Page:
It’s been a while since I last posted. The only explanation, I suppose, is inertia. When you post a lot, you post a lot. When you don’t post for a while, then you stop posting. It’s true I started getting busy in September last year (kid/family stuff, mostly, so good stuff). And then you just get used to not posting etc.
Anyway, some of my favorite annual reports are out, so I thought I’d use that as an excuse to break the silence and try to get back into posting more regularly.
The JPM report, as usual, is really well written. I see a lot of people have a lot to say about it and I guess that’s good, that it gets attention and gets people talking about the various issues.
I noticed Cramer saying that Dimon is whining too much and that he should admit and talk about all the things that JPM has done wrong and not just criticize regulations/policy. To be fair, Dimon has talked a lot about what JPM and the industry has done wrong over the years, often in real time. He has been doing that for years, so it’s not like he hasn’t taken responsibility for a lot of what’s coming at the industry these days.
But I do agree that a lot of this stuff (anti-corporate, anti-big-bank rhetoric) seems to be going overboard. As usual, people tend to expend a lot of energy fighting the last battle (and missing what’s coming next!).
Anyway, enough of that. Let’s take a look at some cool charts.
Dimon’s letter is full of great charts. I wish more annual reports were like this. But then again, if you don’t have a great historic track record, you wouldn’t want charts like these in the first few pages of your report.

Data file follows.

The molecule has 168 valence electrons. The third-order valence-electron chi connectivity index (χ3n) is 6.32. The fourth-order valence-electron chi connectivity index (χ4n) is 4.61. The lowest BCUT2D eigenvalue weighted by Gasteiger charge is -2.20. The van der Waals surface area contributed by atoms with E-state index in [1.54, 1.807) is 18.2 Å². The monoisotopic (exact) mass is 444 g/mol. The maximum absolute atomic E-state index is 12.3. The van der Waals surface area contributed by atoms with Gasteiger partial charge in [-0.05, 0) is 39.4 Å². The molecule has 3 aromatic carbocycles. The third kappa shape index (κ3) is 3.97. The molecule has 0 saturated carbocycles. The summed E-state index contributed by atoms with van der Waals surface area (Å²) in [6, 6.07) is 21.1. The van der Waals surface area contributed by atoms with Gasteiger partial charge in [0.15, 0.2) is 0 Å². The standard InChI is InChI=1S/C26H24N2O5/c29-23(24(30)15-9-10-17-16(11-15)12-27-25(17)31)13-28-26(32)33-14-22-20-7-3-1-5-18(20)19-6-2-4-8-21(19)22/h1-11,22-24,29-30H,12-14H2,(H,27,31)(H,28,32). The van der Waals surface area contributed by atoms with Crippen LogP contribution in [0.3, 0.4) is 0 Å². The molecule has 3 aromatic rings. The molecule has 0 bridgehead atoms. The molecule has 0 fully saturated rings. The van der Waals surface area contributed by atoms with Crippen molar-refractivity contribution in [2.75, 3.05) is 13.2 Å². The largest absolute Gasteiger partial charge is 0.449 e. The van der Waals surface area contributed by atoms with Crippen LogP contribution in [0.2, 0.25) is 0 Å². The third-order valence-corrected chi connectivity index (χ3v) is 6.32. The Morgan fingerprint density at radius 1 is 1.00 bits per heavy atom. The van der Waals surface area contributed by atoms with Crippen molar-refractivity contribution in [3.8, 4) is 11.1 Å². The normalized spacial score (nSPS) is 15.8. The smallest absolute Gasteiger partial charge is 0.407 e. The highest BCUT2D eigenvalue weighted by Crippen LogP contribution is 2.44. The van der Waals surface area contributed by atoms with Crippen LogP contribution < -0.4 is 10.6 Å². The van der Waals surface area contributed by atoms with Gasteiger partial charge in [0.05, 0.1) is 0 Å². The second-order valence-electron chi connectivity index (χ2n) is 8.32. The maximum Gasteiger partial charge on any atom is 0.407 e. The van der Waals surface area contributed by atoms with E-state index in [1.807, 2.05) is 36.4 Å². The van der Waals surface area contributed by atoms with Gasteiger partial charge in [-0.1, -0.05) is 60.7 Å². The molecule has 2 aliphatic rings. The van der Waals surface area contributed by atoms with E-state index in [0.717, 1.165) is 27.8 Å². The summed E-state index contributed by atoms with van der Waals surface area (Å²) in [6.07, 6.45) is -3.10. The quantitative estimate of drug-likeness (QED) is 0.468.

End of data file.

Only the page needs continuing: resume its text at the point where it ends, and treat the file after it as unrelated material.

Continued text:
For many years since the crisis, people kept saying that JPM is putting up fake profits by reversing loss reserves and that when that runs out their earnings will tank. Or that spread compression will continue so their earnings will tank on that. Or that increasing capital requirements will hit their earnings. Well, they’ve been saying these things for years but JPM made record profits again in 2016.
And tangible book value per share has been rising every year since 2004. Since the 2007 peak, TBPS has increased 10.3%/year. That’s pretty astounding. This includes the great recession/ financial crisis, and the Whale ‘disaster’.
TBPS has outperformed the S&P 500 since Dimon became CEO of Bank One, and since the Bank One/ JP Morgan merger.
Total return of the stock hasn’t been as great, though. But a CEO can’t really control the stock price.
Dimon regrets that the stock price, while outperforming the industry, has only kept pace with the S&P 500 index.
Just for fun, and since Dimon and most of us are Buffett fans, I’ll compare these figures with Berkshire Hathaway (BRK). This may not be totally fair as I will compare tangible BPS growth of JPM with the BPS of BRK. BRK does have a lot of goodwill on the balance sheet so it will make a difference. So keep that in mind. Still, BRK’s BPS growth is a decent benchmark for performance of a great CEO.